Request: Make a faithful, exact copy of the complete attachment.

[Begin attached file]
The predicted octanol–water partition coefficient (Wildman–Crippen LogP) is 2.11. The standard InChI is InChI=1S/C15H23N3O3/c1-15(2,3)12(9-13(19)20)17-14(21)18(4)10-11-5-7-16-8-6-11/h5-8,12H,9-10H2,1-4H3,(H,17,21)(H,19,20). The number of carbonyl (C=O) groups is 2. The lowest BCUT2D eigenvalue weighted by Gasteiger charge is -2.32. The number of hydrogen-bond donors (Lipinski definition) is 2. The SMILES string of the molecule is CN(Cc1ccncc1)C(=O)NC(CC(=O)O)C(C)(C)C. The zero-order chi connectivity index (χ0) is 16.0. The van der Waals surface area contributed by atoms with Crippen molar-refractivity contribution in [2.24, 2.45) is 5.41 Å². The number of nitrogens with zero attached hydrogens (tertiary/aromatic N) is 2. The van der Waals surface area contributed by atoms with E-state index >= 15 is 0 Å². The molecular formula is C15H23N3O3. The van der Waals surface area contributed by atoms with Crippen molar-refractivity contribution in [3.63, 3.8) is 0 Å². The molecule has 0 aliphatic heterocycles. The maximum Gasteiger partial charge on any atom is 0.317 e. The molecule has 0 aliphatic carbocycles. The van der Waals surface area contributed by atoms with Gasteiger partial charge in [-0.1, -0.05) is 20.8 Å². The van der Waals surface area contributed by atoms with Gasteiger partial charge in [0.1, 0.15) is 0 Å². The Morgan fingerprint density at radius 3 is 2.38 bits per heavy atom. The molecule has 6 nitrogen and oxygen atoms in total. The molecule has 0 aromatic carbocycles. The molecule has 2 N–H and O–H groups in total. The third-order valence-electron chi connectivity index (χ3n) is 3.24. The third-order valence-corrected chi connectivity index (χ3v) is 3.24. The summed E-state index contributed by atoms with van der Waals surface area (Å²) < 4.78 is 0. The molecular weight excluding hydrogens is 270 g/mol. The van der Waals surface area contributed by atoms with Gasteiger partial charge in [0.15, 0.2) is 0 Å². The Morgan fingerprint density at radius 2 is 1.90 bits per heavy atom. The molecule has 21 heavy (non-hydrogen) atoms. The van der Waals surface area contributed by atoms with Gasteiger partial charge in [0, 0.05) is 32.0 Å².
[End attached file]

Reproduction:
The predicted octanol–water partition coefficient (Wildman–Crippen LogP) is 2.11. The standard InChI is InChI=1S/C15H23N3O3/c1-15(2,3)12(9-13(19)20)17-14(21)18(4)10-11-5-7-16-8-6-11/h5-8,12H,9-10H2,1-4H3,(H,17,21)(H,19,20). The number of carbonyl (C=O) groups is 2. The lowest BCUT2D eigenvalue weighted by Gasteiger charge is -2.32. The number of hydrogen-bond donors (Lipinski definition) is 2. The SMILES string of the molecule is CN(Cc1ccncc1)C(=O)NC(CC(=O)O)C(C)(C)C. The zero-order chi connectivity index (χ0) is 16.0. The van der Waals surface area contributed by atoms with Crippen molar-refractivity contribution in [2.24, 2.45) is 5.41 Å². The number of nitrogens with zero attached hydrogens (tertiary/aromatic N) is 2. The van der Waals surface area contributed by atoms with E-state index >= 15 is 0 Å². The molecular formula is C15H23N3O3. The van der Waals surface area contributed by atoms with Crippen molar-refractivity contribution in [3.63, 3.8) is 0 Å². The molecule has 0 aliphatic heterocycles. The maximum Gasteiger partial charge on any atom is 0.317 e. The molecule has 0 aliphatic carbocycles. The van der Waals surface area contributed by atoms with Gasteiger partial charge in [-0.1, -0.05) is 20.8 Å². The van der Waals surface area contributed by atoms with Gasteiger partial charge in [0.1, 0.15) is 0 Å². The Morgan fingerprint density at radius 3 is 2.38 bits per heavy atom. The molecule has 6 nitrogen and oxygen atoms in total. The molecule has 0 aromatic carbocycles. The molecule has 2 N–H and O–H groups in total. The third-order valence-electron chi connectivity index (χ3n) is 3.24. The third-order valence-corrected chi connectivity index (χ3v) is 3.24. The summed E-state index contributed by atoms with van der Waals surface area (Å²) < 4.78 is 0. The molecular weight excluding hydrogens is 270 g/mol. The van der Waals surface area contributed by atoms with Gasteiger partial charge in [0.15, 0.2) is 0 Å². The Morgan fingerprint density at radius 2 is 1.90 bits per heavy atom. The molecule has 21 heavy (non-hydrogen) atoms. The van der Waals surface area contributed by atoms with Gasteiger partial charge in [0, 0.05) is 32.0 Å².